External Review and Impact Assessment of the African Highlands Initiative (AHI)

April 21, 2016
African Highlands Initiative (AHI)

It is widely acknowledged that INRM is a means of achieving the CGIAR’s multiple goals of food security, poverty alleviation, and protection of the natural environment. The CGIAR has defined INRM as "a way of doing development-oriented research to simultaneously tackle poverty, ensure food security and environmental protection." These elements of human well-being are best addressed by enhancing the well-being of the ecosystem in which people live and work. In INRM approaches, problems are identified in a participatory manner, involving farmers and policy makers from the start. Inter-disciplinary research on alternative solutions then follows, using the actions identified in the first step. Since agro-ecosystems are driven by the interactions of ecological, economic, and social variables, INRM research has to work back and forth across all three dimensions.

The prevailing serious degradation of the natural resource base in the intensively cultivated and overpopulated highlands of Eastern and Central Africa resulted from poor land management systems associated with traditional farming practices, on the one hand, and the concerted effort to improve agricultural productivity through intensification and diversification, on the other. This has been exacerbated by the fact that the majority of poor small-scale farmers have not adopted many of the improved agricultural technologies and practices aimed at mitigating some of these problems. Cognizance of this concern led to the formulation of AHI both as an eco-regional program of the CGIAR and a regional program of the Association for Strengthening Agricultural Research in Eastern and Central Africa (ASARECA). AHI was initiated in 1995 as a consortium of national and international agricultural research and development organizations.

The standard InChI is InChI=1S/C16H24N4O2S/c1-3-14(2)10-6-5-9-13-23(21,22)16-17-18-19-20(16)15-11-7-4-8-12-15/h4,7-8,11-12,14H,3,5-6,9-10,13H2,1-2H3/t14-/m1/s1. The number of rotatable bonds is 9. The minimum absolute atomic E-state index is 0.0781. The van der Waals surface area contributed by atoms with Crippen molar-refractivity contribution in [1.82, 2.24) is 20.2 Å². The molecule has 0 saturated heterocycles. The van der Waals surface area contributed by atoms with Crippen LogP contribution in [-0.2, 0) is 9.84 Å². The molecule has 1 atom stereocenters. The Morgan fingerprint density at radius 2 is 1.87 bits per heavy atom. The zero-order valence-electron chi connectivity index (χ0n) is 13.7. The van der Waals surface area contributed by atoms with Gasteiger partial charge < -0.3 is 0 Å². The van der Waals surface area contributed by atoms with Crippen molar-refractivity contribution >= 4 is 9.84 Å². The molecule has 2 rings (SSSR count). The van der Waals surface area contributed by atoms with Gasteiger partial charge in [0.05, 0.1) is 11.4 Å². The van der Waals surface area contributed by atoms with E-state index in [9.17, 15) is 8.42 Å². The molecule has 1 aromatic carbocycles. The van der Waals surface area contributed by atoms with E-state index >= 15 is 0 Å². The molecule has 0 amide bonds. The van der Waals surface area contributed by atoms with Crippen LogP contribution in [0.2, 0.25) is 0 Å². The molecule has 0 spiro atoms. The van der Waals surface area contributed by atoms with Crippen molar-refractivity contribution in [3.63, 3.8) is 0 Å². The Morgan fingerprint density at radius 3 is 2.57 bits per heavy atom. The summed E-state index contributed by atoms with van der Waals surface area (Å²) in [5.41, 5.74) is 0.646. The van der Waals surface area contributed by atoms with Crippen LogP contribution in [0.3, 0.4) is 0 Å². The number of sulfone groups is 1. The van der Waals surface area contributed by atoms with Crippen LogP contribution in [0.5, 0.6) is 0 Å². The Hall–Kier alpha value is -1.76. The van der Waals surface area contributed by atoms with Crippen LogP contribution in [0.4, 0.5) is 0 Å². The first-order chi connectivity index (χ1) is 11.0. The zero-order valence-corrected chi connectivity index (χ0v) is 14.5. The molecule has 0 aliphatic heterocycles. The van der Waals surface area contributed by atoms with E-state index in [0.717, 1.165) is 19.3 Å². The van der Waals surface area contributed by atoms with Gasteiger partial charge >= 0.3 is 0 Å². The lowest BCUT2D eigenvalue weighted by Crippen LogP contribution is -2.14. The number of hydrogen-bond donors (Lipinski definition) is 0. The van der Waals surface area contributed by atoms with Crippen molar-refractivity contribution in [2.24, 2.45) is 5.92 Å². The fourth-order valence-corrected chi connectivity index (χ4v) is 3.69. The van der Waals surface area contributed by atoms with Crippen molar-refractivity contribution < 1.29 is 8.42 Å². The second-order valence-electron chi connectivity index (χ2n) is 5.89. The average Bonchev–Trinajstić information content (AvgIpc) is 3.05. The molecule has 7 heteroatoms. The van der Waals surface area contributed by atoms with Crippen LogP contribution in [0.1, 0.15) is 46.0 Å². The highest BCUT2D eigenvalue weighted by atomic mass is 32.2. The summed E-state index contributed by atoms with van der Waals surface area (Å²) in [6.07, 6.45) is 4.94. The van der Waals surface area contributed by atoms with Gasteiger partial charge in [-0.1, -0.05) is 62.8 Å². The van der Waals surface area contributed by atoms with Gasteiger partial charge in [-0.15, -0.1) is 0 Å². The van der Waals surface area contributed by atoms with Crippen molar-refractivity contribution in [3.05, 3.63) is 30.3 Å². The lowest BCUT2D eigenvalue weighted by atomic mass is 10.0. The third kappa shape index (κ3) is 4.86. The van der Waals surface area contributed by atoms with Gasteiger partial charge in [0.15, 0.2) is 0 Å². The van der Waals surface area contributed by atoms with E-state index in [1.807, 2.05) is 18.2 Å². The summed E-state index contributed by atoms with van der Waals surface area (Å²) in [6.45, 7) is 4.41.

AHI's core role as an innovator is to develop novel methods and approaches for participatory INRM through testing in pilot sites, cross-site synthesis, and regional dissemination and institutionalization. AHI's targeted beneficiaries and partners in this work include national and international research organizations and networks, development organizations, local governments, civil society organizations, service providers, policy makers, community-based organizations, and male and female farmers.

AHI has implemented its activities at benchmark sites in Eastern and Central African countries (e.g., Ethiopia, Tanzania, and Uganda). A multi-disciplinary and multi-institutional team of researchers and development workers, located at each benchmark site, works with farmers in a participatory mode. A regional research team based at AHI’s regional headquarters in Kampala, Uganda, supports the site teams. Technical and methodological support is also provided by regional research fellows (RRFs) based in the collaborating countries or at AHI headquarters. A regional coordinator provides technical and administrative support. AHI uses capacity building as an instrument to enhance the competence of scientists and associated partners.